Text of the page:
|Property portfolios||Decreased value of properties located in areas with high risk of flooding, wildfires and storms|
|Decreased value of domestic and commercial properties with insufficient energy efficiency standards|
|Retail portfolios||Increased cost of living as prices for certain goods increase|
|Slow and volatile growth as the economy adjusts to structural changes|
|Car finance portfolios||Development of renewable energy technology, affecting the value of assets in the automotive sector|
|Corporate portfolios||Increased defaults of companies operating in susceptible sectors (oil, gas, m transport, agriculture)|
|Growth of Challenger companies / business models focussing on environmentally friendly technology|
|Sovereign downgrades for countries susceptible to climate change risks|
|Market risk||Disruption to financial markets due to volatility in market prices for susceptible sectors and countries (as per BOE insurance scenarios)|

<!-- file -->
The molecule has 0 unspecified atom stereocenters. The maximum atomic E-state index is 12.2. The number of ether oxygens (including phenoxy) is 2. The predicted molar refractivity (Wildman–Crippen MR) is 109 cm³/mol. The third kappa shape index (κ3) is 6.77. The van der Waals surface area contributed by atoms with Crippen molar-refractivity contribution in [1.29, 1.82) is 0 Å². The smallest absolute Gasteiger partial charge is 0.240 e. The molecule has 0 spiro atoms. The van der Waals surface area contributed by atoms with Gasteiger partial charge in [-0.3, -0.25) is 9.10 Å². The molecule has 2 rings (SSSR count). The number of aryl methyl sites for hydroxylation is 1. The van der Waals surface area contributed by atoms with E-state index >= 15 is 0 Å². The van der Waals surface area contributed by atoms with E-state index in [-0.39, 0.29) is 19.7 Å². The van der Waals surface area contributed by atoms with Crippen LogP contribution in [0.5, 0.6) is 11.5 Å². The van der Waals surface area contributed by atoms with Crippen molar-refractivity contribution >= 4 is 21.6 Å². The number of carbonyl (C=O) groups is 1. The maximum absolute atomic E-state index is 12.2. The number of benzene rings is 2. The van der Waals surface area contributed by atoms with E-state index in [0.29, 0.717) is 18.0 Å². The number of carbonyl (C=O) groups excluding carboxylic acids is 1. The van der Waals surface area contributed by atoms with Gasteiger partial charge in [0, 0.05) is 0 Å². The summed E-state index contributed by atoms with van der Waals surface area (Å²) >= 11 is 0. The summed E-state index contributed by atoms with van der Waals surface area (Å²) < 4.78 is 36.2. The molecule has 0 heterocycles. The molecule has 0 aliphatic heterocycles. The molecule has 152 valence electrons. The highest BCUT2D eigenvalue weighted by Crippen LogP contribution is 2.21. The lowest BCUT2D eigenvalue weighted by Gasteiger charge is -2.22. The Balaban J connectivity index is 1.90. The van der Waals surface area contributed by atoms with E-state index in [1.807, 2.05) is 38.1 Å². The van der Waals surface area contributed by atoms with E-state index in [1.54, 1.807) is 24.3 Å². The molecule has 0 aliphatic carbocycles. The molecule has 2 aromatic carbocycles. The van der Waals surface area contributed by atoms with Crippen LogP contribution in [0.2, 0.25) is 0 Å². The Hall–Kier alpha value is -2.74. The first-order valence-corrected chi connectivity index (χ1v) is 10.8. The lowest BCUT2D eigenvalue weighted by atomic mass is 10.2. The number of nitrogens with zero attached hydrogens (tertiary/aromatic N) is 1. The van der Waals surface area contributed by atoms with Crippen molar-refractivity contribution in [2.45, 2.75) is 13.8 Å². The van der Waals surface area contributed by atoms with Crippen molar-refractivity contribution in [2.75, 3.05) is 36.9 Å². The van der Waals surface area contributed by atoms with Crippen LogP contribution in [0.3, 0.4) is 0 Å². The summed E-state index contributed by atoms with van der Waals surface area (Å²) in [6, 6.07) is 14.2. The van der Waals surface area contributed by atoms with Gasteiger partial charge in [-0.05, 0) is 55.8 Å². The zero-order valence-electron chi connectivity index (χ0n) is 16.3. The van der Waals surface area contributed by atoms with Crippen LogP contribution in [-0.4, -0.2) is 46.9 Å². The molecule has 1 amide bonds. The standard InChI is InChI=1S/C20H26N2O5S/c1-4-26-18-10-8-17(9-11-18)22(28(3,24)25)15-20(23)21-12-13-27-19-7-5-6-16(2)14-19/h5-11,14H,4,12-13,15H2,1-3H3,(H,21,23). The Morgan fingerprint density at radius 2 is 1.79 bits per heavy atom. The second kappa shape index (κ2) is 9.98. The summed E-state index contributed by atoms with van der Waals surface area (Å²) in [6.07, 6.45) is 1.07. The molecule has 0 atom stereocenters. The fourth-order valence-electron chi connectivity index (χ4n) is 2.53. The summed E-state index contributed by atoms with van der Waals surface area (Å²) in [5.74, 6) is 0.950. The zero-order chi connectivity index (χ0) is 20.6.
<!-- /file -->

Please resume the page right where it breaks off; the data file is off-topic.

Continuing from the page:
|Development of new trading instruments related to climate risks|
|Operational risk||Increased operational risk events (physical risk to premises, data servers etc)|
|Reputational risks||Customers move away from organisations perceived to be environmentally unfriendly|
|Operating costs||Carbon tax changes, need for investment in energy efficient infrastructure|
As the economy recovers, the bigger challenge of climate change is at the forefront of the financial regulatory agenda. Regulators are moving quickly to set out a framework for a transition to a greener economy.There is an immediate need to extend analysis against broader economic scenarios and both historic and new data sources. Lenders will need to revisit risk models and apply scenarios specific to climate risk. For example, they will need to make specific provisions for unemployment in the at risk sectors. Traditional scores and data will need augmenting with sources including energy performance certificates and flood risk data – at both a portfolio and granular customer level. All of this is crucial to understand the changing face of affordability, vulnerability and creditworthiness.